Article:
New Device Measures CP Muscle Spasticity Changes in Children After Botulinum Toxin Injections

New Device Measures CP Muscle Spasticity Changes in Children After Botulinum Toxin Injections

Botulinum toxin may be best known as a poison, or as a cosmetic treatment to reduce wrinkles called Botox. But the toxin is sometimes used to reduce muscle spasticity in children with cerebral palsy (CP), and a recent study evaluated a new clinical device that might assess the effectiveness of botulinum toxin injections in kids with CP.

The study, Quantitative evaluation for spasticity of calf muscle after botulinum toxin injection in patients with cerebral palsy: a pilot study, appeared on March 12, 2016, in the Journal of NeuroEngineering and Rehabilitation.

Botulinum toxin can affect muscles by preventing the muscle-contracting neurotransmitter, acetylcholine, from being released by nerve cells onto muscle fibers. In high doses it can cause paralysis, but small controlled doses can treat a variety of medical conditions.

“The purpose of this study was to determine if our device for quantitative modified Tardieu approach (QMTA) is a valid method to assess spasticity of calf muscles after botulinum toxin injection,” the scientists, led by Yu-Ching Lin of the Department of Physical Medicine and Rehabilitation, College of Medicine, National Cheng Kung University, China, wrote.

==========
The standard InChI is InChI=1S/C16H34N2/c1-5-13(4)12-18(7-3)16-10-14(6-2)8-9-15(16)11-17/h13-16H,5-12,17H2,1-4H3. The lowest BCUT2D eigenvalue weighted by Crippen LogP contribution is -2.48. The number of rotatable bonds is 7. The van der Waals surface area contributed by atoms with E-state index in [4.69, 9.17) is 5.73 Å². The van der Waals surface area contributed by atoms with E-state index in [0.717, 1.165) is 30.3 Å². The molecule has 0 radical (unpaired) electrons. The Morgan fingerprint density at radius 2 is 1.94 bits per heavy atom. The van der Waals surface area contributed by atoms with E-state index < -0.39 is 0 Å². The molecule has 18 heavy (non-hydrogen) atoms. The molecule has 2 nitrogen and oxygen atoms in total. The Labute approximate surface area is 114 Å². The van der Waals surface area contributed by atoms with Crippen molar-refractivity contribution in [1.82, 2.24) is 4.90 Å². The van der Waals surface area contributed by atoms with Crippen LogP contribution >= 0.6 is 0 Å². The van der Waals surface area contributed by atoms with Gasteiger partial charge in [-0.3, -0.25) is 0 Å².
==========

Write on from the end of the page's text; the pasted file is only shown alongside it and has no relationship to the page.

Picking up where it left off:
The device involves sensors that can detect the angle of a body part, and its amount of stretch and resistance. The information is then used to calculate a compiled measurement.

Scientists studied four children who received botulinum toxin injections in the gastrocnemius muscles. These are muscles of the calf, responsible for flexing the knee and foot. They measured spasticity at the beginning of the study, and four weeks after the injection. The team was able to measure muscle improvement using the device, demonstrating that it could be a useful clinical tool.

“Our device for QMTA can objectively measure the changes in spasticity of the gastrocnemius muscle in children with cerebral palsy after [botulinum toxin injections],” the researchers concluded.

This new technology can potentially serve as a clinical aid to assess the effectiveness of botulinum toxin for reducing spasticity in children with CP, possibly guiding adjustments in botulinum toxin dose.

CP is the most common childhood movement disorder. It is associated with many symptoms, including difficulty walking, problems with movement, rigidity, failure to thrive, and learning disabilities.